Potato experts warn UK at risk of being 'overtaken' in spud tech race

Experts at the James Hutton Institute say countries like China could leave us behind

There’s a warning the UK could be “overtaken” as a hub for research into potato sustainability, unless we take advantage of latest technologies.

Experts at the James Hutton Institute say countries like China could leave the UK behind.

The facility near Dundee, which is currently devising a national potato innovation centre, says we must make more strides in the sustainability of our spuds.

“If we don’t do it, what will happen is, you’ll find China has invested massively in potato science,” said Lesley Torrance, Director of Science at the James Hutton Institute.

They’ve elevated potato as a key to help in their food security campaign. We’ll be overtaken probably.

It comes as growers are being challenged to move away from chemicals.

Technologies, aimed at supporting that transition, were on display at an industry event, Potatoes in Practice, this week.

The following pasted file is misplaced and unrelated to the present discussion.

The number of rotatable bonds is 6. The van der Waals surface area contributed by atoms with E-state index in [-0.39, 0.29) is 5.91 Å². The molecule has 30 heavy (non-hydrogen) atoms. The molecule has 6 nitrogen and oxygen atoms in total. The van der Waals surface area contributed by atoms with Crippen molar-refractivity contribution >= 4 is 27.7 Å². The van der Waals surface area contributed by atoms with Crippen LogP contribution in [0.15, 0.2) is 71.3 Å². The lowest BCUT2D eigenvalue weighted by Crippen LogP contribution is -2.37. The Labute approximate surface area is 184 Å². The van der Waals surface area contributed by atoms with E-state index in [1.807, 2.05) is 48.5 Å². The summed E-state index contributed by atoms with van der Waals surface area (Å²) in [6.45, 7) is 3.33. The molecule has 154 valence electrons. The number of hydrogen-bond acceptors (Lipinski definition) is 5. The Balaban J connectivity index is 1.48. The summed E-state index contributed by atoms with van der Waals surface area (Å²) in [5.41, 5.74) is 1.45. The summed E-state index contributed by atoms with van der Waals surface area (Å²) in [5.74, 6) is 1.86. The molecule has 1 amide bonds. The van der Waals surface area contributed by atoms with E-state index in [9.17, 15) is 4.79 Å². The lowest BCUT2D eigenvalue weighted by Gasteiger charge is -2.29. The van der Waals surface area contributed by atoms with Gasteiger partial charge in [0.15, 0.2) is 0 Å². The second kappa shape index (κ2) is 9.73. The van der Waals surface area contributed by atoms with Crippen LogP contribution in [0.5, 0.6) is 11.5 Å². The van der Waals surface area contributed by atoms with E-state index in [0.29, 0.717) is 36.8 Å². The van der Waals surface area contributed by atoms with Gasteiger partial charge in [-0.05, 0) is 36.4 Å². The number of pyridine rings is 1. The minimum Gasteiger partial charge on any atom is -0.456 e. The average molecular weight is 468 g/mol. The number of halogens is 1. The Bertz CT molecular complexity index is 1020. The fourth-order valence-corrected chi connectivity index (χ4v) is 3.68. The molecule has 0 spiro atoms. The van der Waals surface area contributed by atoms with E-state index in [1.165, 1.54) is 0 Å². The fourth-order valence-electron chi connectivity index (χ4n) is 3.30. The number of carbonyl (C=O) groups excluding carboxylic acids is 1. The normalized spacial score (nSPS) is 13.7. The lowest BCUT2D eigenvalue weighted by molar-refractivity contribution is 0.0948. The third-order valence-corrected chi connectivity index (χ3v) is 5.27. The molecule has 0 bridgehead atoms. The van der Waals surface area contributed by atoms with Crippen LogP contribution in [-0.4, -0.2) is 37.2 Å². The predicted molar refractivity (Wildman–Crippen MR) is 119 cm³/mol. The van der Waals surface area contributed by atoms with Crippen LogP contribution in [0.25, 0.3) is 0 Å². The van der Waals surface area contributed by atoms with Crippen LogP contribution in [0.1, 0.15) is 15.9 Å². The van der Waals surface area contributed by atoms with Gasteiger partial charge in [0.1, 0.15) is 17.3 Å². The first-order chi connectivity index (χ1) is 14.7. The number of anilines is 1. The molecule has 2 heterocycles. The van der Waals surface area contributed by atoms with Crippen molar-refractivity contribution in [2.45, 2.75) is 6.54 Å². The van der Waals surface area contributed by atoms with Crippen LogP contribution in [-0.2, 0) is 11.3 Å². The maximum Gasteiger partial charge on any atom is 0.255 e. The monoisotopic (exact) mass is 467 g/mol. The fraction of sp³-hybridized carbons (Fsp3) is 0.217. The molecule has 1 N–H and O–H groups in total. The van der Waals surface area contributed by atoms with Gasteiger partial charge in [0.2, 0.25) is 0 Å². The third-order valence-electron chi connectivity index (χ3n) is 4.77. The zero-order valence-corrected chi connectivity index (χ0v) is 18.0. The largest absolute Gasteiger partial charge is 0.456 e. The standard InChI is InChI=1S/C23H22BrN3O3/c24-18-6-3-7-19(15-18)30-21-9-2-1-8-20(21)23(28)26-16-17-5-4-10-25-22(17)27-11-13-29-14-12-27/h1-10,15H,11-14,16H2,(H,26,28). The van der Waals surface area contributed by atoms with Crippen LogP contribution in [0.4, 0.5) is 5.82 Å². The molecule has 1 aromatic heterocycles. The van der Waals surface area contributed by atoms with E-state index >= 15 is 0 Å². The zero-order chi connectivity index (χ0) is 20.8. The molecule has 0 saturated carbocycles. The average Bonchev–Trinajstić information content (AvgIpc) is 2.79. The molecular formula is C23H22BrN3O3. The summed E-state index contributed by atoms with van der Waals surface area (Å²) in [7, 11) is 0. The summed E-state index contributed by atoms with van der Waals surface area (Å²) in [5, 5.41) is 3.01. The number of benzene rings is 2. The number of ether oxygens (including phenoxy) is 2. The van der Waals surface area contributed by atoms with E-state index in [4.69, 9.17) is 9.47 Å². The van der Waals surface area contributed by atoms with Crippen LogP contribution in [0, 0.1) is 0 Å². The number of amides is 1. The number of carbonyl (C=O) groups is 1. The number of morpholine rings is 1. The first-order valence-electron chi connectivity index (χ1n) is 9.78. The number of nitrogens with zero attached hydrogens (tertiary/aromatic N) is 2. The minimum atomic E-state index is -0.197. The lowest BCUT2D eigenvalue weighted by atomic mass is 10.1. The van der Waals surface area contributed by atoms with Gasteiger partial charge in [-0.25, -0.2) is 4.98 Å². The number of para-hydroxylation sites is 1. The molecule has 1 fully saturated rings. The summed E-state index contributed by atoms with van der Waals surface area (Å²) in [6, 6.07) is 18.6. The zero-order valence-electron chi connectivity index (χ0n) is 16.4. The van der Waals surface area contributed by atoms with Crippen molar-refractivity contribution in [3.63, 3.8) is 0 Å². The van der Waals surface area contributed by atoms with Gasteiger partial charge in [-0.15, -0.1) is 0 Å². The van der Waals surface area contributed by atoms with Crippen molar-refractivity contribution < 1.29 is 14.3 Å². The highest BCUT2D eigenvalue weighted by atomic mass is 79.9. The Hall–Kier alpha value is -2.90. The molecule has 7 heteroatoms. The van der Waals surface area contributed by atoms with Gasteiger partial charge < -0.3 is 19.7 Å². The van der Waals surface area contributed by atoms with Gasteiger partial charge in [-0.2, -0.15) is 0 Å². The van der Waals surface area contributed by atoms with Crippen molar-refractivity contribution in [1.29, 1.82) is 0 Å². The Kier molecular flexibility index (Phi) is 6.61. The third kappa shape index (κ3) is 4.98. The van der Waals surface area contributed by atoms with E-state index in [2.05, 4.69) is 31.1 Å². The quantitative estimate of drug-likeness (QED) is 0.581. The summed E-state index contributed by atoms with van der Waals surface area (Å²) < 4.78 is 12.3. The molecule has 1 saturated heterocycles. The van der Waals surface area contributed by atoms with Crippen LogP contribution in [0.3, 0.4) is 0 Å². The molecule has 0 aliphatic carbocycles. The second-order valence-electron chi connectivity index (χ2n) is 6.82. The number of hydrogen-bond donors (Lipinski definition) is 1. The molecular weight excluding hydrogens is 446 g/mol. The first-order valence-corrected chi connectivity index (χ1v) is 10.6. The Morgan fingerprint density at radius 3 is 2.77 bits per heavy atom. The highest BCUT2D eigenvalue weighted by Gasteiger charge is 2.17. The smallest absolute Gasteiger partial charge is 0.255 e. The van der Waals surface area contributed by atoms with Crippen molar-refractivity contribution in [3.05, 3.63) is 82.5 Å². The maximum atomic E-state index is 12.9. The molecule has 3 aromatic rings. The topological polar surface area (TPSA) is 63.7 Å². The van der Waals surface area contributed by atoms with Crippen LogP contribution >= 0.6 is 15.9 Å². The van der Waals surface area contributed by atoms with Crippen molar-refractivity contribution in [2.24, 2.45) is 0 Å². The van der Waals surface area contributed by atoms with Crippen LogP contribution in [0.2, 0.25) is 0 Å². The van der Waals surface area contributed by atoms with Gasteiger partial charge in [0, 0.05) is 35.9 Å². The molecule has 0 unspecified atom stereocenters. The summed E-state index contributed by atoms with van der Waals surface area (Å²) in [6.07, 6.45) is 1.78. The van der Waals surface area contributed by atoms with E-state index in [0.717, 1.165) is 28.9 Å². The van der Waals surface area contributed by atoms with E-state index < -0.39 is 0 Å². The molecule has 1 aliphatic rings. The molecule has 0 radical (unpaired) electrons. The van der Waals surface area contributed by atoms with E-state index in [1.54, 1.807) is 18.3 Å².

That includes a machine which kills of unwanted parts of crops using electricity.

“Chemicals which we have traditionally used are no longer being approved so there are changes being forced on the sector, almost constantly,” said Euan Caldwell, Head of Farming at the James Hutton Institute.

“This is just one of the tools which can help us in the future.”

Seed potatoes play an important part in our economy.

More than three quarters of Britain’s exports come from Scotland.

As science looks to solve some problems, political ones still remain.

Seed potato growers in the UK are now locked out of the EU market post- Brexit.

A ban for those in Scotland exporting to Northern Ireland is set to be lifted – but producers say that will make little difference to business.

Eddie Craig, potato merchant of Cullen Allen, said: “Northern Ireland is 1.5 million people, Ireland has a whole has six million people.

“So Northern Ireland would be 25% of the Irish market and the Irish market has traditionally relied on Scottish seed potatoes on a large extent.”

Other challenges facing the industry include rising costs and our ever changing climate.

“We’re getting more pests and diseases as a result of warmer climate,” added Lesley Torrance.

“Pests and diseases are moving into Scotland and the UK. There was talk of Colorado beetle being found in the south of England.

“We need ways of combating pests and diseases in the new environment.”

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